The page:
Interests spur action and decision-making. The importance of students making informed and intentional decisions about their educational and career goals based upon interest and self-awareness is well documented as a key driver of student motivation and engagement. And research has demonstrated that an engaged student is far more likely to persist.

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Navigating the Labyrinth of Stress: Interpersonal Needs and Personality Preferences

Oct 10, 2017 in CPP Connect | 0 comments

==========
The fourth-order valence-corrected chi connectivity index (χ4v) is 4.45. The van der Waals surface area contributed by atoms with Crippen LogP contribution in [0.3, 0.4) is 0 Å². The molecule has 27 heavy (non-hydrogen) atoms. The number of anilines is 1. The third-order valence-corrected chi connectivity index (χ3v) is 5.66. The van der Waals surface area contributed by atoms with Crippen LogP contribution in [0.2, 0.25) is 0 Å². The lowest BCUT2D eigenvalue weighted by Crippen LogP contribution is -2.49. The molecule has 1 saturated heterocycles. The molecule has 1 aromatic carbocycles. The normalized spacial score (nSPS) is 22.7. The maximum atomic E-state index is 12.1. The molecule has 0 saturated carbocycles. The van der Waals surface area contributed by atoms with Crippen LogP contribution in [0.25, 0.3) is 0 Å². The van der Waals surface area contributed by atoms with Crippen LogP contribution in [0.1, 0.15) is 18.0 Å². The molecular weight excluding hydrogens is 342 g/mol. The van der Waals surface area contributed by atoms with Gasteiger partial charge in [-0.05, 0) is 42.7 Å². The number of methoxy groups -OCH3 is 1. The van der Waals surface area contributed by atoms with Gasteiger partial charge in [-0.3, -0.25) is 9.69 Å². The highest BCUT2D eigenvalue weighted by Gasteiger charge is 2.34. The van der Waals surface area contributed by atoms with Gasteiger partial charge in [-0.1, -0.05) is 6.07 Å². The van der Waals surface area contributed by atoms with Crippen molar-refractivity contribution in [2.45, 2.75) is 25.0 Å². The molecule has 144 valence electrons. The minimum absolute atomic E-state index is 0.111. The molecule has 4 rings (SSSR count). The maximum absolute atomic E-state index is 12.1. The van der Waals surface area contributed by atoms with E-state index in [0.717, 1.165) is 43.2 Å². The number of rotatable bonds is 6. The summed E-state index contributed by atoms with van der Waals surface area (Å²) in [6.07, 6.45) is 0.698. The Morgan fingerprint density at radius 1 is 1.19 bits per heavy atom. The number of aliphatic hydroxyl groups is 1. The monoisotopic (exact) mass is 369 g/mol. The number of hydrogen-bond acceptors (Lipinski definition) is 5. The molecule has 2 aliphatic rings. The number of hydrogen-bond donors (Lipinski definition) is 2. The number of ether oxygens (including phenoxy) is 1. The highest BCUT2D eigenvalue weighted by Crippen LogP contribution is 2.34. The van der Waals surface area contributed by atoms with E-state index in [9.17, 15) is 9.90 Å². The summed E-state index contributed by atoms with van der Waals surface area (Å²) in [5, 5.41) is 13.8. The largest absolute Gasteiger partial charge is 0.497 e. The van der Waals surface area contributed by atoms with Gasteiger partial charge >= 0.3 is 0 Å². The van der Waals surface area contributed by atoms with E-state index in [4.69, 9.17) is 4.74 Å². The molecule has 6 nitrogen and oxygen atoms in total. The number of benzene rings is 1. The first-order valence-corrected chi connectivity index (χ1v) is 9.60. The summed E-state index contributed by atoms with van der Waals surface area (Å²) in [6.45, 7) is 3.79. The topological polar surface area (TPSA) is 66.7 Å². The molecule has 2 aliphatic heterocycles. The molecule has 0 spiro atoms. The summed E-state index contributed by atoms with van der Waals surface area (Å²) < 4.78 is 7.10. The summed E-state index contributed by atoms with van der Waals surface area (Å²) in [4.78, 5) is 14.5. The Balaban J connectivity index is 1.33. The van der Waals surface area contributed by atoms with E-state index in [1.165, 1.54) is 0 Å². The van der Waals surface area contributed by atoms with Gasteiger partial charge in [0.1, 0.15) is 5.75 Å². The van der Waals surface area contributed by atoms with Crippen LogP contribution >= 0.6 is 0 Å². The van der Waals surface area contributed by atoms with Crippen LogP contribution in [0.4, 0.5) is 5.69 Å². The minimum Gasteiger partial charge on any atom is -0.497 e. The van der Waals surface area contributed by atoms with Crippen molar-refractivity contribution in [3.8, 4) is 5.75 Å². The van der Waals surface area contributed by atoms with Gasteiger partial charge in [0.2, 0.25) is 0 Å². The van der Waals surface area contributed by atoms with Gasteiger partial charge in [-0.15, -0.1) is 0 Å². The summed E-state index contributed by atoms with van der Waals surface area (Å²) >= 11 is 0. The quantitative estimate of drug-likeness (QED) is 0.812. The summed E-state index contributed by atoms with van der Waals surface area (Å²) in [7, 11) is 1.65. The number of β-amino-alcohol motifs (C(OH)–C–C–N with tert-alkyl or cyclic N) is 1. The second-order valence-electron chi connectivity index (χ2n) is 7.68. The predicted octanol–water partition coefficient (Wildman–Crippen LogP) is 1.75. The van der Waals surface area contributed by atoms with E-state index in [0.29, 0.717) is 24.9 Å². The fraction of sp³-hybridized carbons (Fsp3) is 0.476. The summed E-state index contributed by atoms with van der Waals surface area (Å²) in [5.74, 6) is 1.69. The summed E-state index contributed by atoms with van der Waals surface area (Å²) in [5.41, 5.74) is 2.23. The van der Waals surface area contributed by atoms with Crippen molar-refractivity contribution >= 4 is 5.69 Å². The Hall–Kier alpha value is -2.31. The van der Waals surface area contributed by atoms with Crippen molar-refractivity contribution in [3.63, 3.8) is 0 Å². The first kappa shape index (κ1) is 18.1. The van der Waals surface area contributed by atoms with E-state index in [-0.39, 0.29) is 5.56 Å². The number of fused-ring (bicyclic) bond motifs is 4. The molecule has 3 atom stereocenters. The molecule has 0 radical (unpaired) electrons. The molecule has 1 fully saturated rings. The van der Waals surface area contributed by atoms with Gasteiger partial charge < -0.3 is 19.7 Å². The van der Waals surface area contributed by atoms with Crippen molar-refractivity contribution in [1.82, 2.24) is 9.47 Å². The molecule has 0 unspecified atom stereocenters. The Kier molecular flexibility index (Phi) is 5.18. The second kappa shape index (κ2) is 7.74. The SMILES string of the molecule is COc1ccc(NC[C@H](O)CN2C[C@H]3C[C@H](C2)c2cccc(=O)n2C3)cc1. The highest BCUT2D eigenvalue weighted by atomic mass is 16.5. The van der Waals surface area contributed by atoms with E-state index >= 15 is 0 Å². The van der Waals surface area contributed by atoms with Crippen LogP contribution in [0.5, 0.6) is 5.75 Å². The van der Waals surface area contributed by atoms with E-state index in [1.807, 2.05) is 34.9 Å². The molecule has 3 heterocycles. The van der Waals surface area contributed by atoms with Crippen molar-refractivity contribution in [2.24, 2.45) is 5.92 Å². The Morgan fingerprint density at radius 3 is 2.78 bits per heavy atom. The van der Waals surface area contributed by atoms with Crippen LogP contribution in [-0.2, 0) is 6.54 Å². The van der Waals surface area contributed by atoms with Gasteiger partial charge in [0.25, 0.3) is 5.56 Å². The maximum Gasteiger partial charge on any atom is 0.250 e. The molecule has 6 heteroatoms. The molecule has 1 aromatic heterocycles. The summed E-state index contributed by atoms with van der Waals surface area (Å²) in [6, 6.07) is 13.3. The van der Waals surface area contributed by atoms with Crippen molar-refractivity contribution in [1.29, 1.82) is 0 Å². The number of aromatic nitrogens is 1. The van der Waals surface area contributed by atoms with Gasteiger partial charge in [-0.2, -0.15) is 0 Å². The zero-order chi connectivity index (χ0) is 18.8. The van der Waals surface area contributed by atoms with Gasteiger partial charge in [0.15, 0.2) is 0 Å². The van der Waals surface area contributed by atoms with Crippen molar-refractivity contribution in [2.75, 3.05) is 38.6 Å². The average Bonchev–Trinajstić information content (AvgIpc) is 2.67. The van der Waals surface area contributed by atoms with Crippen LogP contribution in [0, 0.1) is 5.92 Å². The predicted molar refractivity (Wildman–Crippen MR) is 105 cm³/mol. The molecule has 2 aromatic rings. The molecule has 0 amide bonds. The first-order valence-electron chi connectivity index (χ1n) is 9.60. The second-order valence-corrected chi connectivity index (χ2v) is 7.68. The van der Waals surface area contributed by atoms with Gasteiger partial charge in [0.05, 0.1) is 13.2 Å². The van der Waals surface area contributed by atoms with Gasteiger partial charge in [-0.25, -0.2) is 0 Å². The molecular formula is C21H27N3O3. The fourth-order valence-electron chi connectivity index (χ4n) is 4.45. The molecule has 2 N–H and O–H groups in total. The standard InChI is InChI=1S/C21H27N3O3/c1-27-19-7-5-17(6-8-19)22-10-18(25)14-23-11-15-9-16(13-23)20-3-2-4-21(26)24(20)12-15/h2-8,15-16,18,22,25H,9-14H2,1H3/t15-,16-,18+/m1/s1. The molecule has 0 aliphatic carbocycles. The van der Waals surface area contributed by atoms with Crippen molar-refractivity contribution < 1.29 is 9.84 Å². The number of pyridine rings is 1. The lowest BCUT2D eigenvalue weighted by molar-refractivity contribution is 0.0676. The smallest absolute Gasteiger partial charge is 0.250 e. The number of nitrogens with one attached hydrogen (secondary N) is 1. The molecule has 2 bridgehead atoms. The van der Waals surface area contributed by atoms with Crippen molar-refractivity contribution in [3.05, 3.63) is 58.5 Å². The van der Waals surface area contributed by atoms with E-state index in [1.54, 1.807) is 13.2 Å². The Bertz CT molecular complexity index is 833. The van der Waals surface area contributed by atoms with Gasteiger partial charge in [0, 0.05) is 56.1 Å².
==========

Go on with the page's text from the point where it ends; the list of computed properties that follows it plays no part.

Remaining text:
This article was originally written for Training Magazine and appeared on their website October 4th, 2017. To read the article on the original website, click here.  In managing stress, the big first step is recognizing how you tend to act under stress. Once you recognize what it looks like for you—and consequently for those you work with—you’re empowered to manage it. Stress isn’t necessarily a bad thing, but when it’s sustained, it can be debilitating. It affects our ability to regulate our emotions, and our metabolism and overall health. Stress can even cause our brains to shrink—a problem I’m confident no one needs. With 2017 seeing tremendous change already—and there’s surely more to come—stress management has to be a top priority for individuals and organizations alike. One effective way to deal with stress combines looking at our behavior through two models. First, our interpersonal needs (as described by the Fundamental Interpersonal Relations Orientation or FIRO model) often lie at the root of what tends to get us stressed. Second, our personality type (as described by the Myers-Briggs Type Indicator instrument or MBTI) affects how we react to stress. By understanding what gets us stressed, and how we react to it, we can more readily pull ourselves, as well as teammates and co-workers, out of counter-productive stress. When Our Interpersonal Needs Aren’t Met, We Get Stressed According to the FIRO model, our behavior is driven by individually varying levels of interpersonal needs in three areas: Inclusion Control Affection We experience different degrees of need along these three areas in both “expressed” and “wanted” ways. For example, if you have a high expressed need for inclusion, you may want to make sure everyone and anyone is invited to anything and everything. If you have a low “wanted” need for inclusion, you might not care whether or not you’re invited to that meeting or party. When our needs are met, we engage and contribute. When our needs aren’t met, we withdraw, sometimes we even sabotage (outwardly or passive aggressively), or try to get our needs met in negative ways—through substance abuse or other destructive behaviors. Consider, for example, that you have got two people with high “expressed” and low “wanted” needs for control on the same team—you can imagine how unpleasant things could get as both of these individuals try to get their needs met. Suffice it to say, there are a limitless number of things at work that can stand in the way of getting our...